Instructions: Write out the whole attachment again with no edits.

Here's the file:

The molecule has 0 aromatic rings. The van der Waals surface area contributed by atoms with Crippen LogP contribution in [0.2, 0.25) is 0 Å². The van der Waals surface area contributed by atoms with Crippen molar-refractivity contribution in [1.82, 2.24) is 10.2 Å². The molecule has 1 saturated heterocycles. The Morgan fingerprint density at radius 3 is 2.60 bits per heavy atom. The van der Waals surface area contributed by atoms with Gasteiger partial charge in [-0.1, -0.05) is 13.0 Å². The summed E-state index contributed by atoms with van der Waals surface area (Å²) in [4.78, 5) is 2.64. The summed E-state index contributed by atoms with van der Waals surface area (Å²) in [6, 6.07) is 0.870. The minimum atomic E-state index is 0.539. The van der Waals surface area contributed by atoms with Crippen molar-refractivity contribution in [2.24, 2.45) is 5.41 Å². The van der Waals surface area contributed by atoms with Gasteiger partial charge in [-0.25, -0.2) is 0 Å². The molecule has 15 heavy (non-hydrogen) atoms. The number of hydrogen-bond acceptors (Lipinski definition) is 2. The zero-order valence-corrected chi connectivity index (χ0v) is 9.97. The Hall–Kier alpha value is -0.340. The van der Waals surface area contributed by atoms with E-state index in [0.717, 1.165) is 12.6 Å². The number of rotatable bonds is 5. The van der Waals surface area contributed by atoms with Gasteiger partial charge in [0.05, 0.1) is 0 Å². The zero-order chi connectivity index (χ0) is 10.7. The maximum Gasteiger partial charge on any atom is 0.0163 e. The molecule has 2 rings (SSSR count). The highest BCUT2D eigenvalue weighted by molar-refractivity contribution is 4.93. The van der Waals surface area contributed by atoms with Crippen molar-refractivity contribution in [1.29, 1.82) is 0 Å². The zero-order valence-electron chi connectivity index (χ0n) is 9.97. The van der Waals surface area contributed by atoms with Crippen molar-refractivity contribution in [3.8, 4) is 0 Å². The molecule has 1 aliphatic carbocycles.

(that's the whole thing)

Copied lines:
The molecule has 0 aromatic rings. The van der Waals surface area contributed by atoms with Crippen LogP contribution in [0.2, 0.25) is 0 Å². The van der Waals surface area contributed by atoms with Crippen molar-refractivity contribution in [1.82, 2.24) is 10.2 Å². The molecule has 1 saturated heterocycles. The Morgan fingerprint density at radius 3 is 2.60 bits per heavy atom. The van der Waals surface area contributed by atoms with Gasteiger partial charge in [-0.1, -0.05) is 13.0 Å². The summed E-state index contributed by atoms with van der Waals surface area (Å²) in [4.78, 5) is 2.64. The summed E-state index contributed by atoms with van der Waals surface area (Å²) in [6, 6.07) is 0.870. The minimum atomic E-state index is 0.539. The van der Waals surface area contributed by atoms with Crippen molar-refractivity contribution in [2.24, 2.45) is 5.41 Å². The van der Waals surface area contributed by atoms with Gasteiger partial charge in [-0.25, -0.2) is 0 Å². The molecule has 15 heavy (non-hydrogen) atoms. The number of hydrogen-bond acceptors (Lipinski definition) is 2. The zero-order valence-corrected chi connectivity index (χ0v) is 9.97. The Hall–Kier alpha value is -0.340. The van der Waals surface area contributed by atoms with E-state index in [0.717, 1.165) is 12.6 Å². The number of rotatable bonds is 5. The van der Waals surface area contributed by atoms with Gasteiger partial charge in [0.05, 0.1) is 0 Å². The zero-order chi connectivity index (χ0) is 10.7. The maximum Gasteiger partial charge on any atom is 0.0163 e. The molecule has 2 rings (SSSR count). The highest BCUT2D eigenvalue weighted by molar-refractivity contribution is 4.93. The van der Waals surface area contributed by atoms with Crippen molar-refractivity contribution in [1.29, 1.82) is 0 Å². The zero-order valence-electron chi connectivity index (χ0n) is 9.97. The van der Waals surface area contributed by atoms with Crippen molar-refractivity contribution in [3.8, 4) is 0 Å². The molecule has 1 aliphatic carbocycles.